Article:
FIGURE 2. New AI modules can consider the necessary process changes required to a system’s current state to target a specific polymer property

In another project investigating AI for materials development, a team of researchers from Osaka University (www.osaka-u.ac.jp) applied AI to automate the selection of materials for organic photovoltaic (OPV) solar cells, which consist of an organic component and a semiconducting polymer. The work sought to maximize the power-conversion efficiency (PCE) of OPV cells by determining the optimal combination of organic and polymer materials, a process that typically requires a great deal of time-consuming trial-and-error experimentation. Using AI and machine learning, the team was able to evaluate data from 1,200 different OPV cells to target the optimal set of properties — in this case, band gap, molecular weight and chemical structure — to quickly determine which ones would be most efficient, and then screen polymers for their predicted PCE. The team then evaluated which of these resulting materials could most feasibly be manufactured. This particular work utilized “random forest” machine learning, which creates a network of decision trees for data classification and regression.


Enhancing operations and uptime

The promise of AI technologies in the CPI stretches beyond the laboratory — AI is positioned to transform operations through improved maintenance planning and process optimization.

In collaboration with SDK, Hitachi Ltd. (Tokyo; www.hitachi.com) has developed and commercialized an AI-assisted predictive-maintenance platform, which will now be offered to Hitachi’s manufacturing customers worldwide. SDK’s Oita Complex ethylene plant served as the trial facility for demonstrating the commercial practicality of the new AI service, which utilizes adaptive resonance theory (ART) to analyze and classify plant operational data in realtime and identify anomalies that could lead to equipment failure. In trials at the Oita plant, the technology successfully predicted the occurrence of coking. According to Hitachi, this method is able to detect patterns and abnormalities that would not be detected by conventional predictive-maintenance models. Now, SDK plans to roll out the technology into additional plants, while also further refining the AI model for determining different coking mechanisms.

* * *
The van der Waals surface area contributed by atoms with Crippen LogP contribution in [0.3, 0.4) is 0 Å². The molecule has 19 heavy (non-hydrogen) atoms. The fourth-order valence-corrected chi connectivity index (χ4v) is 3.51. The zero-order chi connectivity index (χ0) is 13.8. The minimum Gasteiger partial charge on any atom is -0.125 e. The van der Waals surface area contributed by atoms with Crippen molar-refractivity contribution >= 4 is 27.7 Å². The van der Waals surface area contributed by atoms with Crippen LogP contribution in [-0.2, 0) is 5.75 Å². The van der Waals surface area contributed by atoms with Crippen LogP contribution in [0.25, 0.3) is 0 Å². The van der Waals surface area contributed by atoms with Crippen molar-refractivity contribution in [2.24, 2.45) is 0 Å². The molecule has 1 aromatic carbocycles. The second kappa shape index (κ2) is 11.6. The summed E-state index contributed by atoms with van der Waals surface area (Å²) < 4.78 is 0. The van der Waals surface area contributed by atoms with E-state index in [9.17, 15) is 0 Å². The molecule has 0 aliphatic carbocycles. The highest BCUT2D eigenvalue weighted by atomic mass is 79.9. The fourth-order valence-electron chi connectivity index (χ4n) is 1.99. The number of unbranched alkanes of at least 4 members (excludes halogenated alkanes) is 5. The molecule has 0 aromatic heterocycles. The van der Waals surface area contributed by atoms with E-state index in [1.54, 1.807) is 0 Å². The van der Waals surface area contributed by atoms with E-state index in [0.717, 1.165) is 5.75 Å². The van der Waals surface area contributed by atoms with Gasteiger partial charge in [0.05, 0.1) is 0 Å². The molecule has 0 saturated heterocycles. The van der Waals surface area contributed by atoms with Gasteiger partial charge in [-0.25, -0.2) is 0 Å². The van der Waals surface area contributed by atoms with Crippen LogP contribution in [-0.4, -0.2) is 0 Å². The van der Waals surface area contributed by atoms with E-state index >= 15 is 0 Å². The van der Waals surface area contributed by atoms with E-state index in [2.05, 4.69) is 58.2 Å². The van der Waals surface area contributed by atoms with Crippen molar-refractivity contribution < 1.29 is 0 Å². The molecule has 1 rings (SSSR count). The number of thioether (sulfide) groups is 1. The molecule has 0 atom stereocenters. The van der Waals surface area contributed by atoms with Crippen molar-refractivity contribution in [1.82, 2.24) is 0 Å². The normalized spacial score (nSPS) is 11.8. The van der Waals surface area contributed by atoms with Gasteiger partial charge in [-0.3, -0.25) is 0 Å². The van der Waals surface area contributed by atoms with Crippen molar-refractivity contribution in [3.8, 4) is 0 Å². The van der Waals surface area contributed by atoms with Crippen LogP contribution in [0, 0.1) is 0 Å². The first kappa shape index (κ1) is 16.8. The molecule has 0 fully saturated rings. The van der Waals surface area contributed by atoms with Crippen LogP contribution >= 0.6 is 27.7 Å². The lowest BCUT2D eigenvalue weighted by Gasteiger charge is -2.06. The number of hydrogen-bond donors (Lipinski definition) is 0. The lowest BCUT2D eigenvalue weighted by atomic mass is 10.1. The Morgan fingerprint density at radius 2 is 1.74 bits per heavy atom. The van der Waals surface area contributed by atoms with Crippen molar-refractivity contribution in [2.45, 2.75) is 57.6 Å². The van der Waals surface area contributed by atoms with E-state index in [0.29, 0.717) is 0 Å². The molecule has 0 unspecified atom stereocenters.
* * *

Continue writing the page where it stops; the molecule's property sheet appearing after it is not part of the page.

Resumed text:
In December 2018, Compañía Española de Petróleos S.A.U. (Cepsa; Madrid, Spain; www.cepsa.com) completed a project to implement AI technologies to improve operations at its phenol production unit at the Palos chemical plant in Huelva, Spain (Figure 3). According to the company, these new AI-enabled measures have increased phenol production by 2.5%, resulting in an additional 5,500 metric tons of annual capacity. To achieve this, two realtime optimization routines were developed that use machine learning and predictive models to provide operational-improvement recommendations to plant personnel at 15-min intervals. Building these optimizers required analysis of over 3,000 process variables, ranging from laboratory data to local climate conditions.

FIGURE 3. Employing AI at this phenol plant effectively increased production capacity by over
5,000 metric tons per year

In June 2018, Repsol (Madrid, Spain; www.repsol.com) launched a collaboration with Google Cloud to apply AI and advanced data analytics to optimize consumption of energy and other resources at Repsol’s 186,000-bbl/d petroleum refinery in Tarragona, Spain. According to Repsol, the project aims to intelligently manage over 300 variables using various AI and machine-learning models, which represents a more than tenfold increase in the number of variables that are typically handled by digitally integrated industrial systems.


Safety and environmental upgrades